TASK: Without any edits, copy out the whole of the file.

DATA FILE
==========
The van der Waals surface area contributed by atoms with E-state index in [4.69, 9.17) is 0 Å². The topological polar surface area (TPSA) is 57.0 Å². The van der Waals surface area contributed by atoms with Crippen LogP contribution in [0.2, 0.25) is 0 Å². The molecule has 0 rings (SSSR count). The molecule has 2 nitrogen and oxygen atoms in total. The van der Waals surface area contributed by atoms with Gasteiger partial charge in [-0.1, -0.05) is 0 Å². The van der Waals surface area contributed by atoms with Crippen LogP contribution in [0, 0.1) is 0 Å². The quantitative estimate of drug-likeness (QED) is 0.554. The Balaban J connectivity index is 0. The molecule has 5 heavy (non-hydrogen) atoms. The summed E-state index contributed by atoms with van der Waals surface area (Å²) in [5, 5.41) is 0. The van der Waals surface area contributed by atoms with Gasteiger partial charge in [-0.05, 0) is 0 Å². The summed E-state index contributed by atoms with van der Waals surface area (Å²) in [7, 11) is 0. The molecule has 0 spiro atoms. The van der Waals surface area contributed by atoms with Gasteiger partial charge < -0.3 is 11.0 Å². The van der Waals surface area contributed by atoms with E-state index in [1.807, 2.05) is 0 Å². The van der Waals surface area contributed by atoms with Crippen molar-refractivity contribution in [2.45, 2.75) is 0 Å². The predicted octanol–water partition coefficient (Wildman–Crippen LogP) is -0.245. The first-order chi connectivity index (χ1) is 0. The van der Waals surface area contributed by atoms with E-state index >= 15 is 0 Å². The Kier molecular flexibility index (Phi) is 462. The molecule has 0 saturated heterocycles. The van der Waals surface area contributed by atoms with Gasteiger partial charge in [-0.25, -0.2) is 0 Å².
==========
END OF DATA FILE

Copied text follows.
The van der Waals surface area contributed by atoms with E-state index in [4.69, 9.17) is 0 Å². The topological polar surface area (TPSA) is 57.0 Å². The van der Waals surface area contributed by atoms with Crippen LogP contribution in [0.2, 0.25) is 0 Å². The molecule has 0 rings (SSSR count). The molecule has 2 nitrogen and oxygen atoms in total. The van der Waals surface area contributed by atoms with Gasteiger partial charge in [-0.1, -0.05) is 0 Å². The van der Waals surface area contributed by atoms with Crippen LogP contribution in [0, 0.1) is 0 Å². The quantitative estimate of drug-likeness (QED) is 0.554. The Balaban J connectivity index is 0. The molecule has 5 heavy (non-hydrogen) atoms. The summed E-state index contributed by atoms with van der Waals surface area (Å²) in [5, 5.41) is 0. The van der Waals surface area contributed by atoms with Gasteiger partial charge in [-0.05, 0) is 0 Å². The summed E-state index contributed by atoms with van der Waals surface area (Å²) in [7, 11) is 0. The molecule has 0 spiro atoms. The van der Waals surface area contributed by atoms with Gasteiger partial charge < -0.3 is 11.0 Å². The van der Waals surface area contributed by atoms with E-state index in [1.807, 2.05) is 0 Å². The van der Waals surface area contributed by atoms with Crippen molar-refractivity contribution in [2.45, 2.75) is 0 Å². The predicted octanol–water partition coefficient (Wildman–Crippen LogP) is -0.245. The first-order chi connectivity index (χ1) is 0. The van der Waals surface area contributed by atoms with E-state index >= 15 is 0 Å². The Kier molecular flexibility index (Phi) is 462. The molecule has 0 saturated heterocycles. The van der Waals surface area contributed by atoms with Gasteiger partial charge in [-0.25, -0.2) is 0 Å².